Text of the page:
After submitting new proposals to its international creditors, suddenly things seemed to be looking up for Greece on Monday.
Both the Eurogroup (meeting of European finance ministers) and the emergency summit of European leaders broke up on a positive tone, suggesting that, although a deal isn’t done, the foundations are at least being laid.
Greece needs to unlock its €7.2 billion ($US8.2 billion, £5.16 billion) bailout tranche to make debt repayments due this month and next.
Investors took it as a good sign too: Athens stocks exploded up by 9%, and every major eurozone country’s stock index rose by more than 3%.
But it’s becoming clear that the deal will be at the expense of some of Prime Minister Alexis Tsipras’ ideological purity. Things the radical PM promised not to consider when he was elected on the ticket of Syriza in January seem to be very much on the table now.
Here’s Phillip Inman at the Guardian:
Tackling the towering cost of the Greek pension system was once considered a no-go area. Already cut by his predecessors, Tsipras had ruled out shaving anymore from the bill. Likewise VAT was off the agenda. Now it seems he is prepared to compromise on both issues.
On pensions, Athens appears to have conceded that the government’s coffers must be shielded from a wave of early retirements.
Before this week, the major elements of disagreement between the Troika of creditors and the Greek government were on labour market issues, pensions and austerity — major concessions have clearly been made on pensions, and austerity seems likely to come from higher taxes, if not through spending cuts.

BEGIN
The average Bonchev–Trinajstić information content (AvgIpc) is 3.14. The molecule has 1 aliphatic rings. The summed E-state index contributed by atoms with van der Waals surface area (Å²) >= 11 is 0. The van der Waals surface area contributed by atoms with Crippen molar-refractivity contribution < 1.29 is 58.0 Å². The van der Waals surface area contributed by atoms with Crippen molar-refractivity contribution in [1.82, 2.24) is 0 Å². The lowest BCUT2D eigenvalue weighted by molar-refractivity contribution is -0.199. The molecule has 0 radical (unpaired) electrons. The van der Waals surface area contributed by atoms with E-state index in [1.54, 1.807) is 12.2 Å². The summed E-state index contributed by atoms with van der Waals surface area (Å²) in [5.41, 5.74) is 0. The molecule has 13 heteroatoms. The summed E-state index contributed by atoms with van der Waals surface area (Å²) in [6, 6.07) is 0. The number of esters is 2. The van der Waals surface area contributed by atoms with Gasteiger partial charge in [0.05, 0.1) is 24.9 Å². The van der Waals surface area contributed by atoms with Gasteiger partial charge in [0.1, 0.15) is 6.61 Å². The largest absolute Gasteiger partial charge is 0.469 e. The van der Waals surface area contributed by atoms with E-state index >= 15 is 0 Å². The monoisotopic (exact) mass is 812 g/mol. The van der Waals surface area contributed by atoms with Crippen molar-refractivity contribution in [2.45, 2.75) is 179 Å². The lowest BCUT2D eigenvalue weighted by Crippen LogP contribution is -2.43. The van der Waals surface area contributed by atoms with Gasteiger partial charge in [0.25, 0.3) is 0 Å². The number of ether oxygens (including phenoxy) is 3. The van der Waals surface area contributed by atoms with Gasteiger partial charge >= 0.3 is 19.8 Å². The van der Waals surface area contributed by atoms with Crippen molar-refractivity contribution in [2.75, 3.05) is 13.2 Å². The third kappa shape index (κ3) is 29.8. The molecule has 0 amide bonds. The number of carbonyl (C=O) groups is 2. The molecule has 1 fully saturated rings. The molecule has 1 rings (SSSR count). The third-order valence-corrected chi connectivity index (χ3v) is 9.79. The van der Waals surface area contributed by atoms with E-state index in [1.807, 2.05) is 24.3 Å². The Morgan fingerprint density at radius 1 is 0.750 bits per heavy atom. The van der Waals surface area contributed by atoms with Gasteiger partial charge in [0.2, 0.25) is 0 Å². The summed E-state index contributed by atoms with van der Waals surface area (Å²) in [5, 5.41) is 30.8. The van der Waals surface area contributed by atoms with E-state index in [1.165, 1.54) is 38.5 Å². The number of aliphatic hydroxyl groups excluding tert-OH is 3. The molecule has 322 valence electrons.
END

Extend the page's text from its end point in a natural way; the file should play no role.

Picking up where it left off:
And some of Tsipras’ supporters are already starting to go sour on the contents of the mooted deal.
“I believe that this programme as we see it … is difficult to pass by us,” said Alexis Mitropoulos, deputy speaker in the Greek parliament, speaking to Reuters.
Charles Forelle over at the Wall Street Journal has a great piece looking into the grassroots make-up of Syriza. Here’s a snippet:
It is also uncertain exactly what kind of deal would be acceptable to the left wing of Syriza. The party’s argument that fiscal austerity — steep budget cuts and tax increases — has deepened Greece’s economic slump has been central to its popular success.
Most on the party’s left wing reject any additional pension and wage cuts outright, saying Greek workers have suffered enough in years of depression since Greece’s first bailout.
Syriza managed an impressive degree of unity to climb to power, but the party is a sometimes fractious coalition of different left-wing and socialist organisations — an ideological grouping which has been parodied for its chronic inability to stop splintering into small and ineffective sub-movements.
Many of the Syriza activists and MPs (though not a majority) belong to the Left Platform. In fact, back in 2013 when Tsipras was confirmed as leader, the bloc snapped just less than a third of the seats on the party’s central committee.
The World Socialist Web Site describes the Left Platform as “an amalgam of pseudo-left forces, Stalinists and Maoists,” in which many members were in favour of leaving the euro, or at least keeping the option to do so open. Panagiotis Lafazanis, often identified as a leader of the Left Platform, is now Greece’s energy minister.
Barclays’ George Saravelos has outlined the steps that Tsipras has to take from here — first he must pass the deal through Syriza’s 200-member central committee. Back in May, he defeated a radical proposal to ignore international debt repayment deadlines, but only by 95 votes to 75. If a handful of members change their minds on this issue, another vote would be lost.
And even if he can get the deal past the committee, he has a majority of just 12 in Greece’s parliament, when the Independent Greeks (Syriza’s right-wing but anti-austerity coalition partners) are counted. Much of the rest of the parliament, including the centre-right New Democracy party that previously governed, might vote for a deal. But losing his own backers and relying on his political adversaries could weaken Tsipras considerably.
So even if Tsipras manages to sew up the deal from the perspective of his stern European creditors, he could face a revolt from his own friends and supporters.
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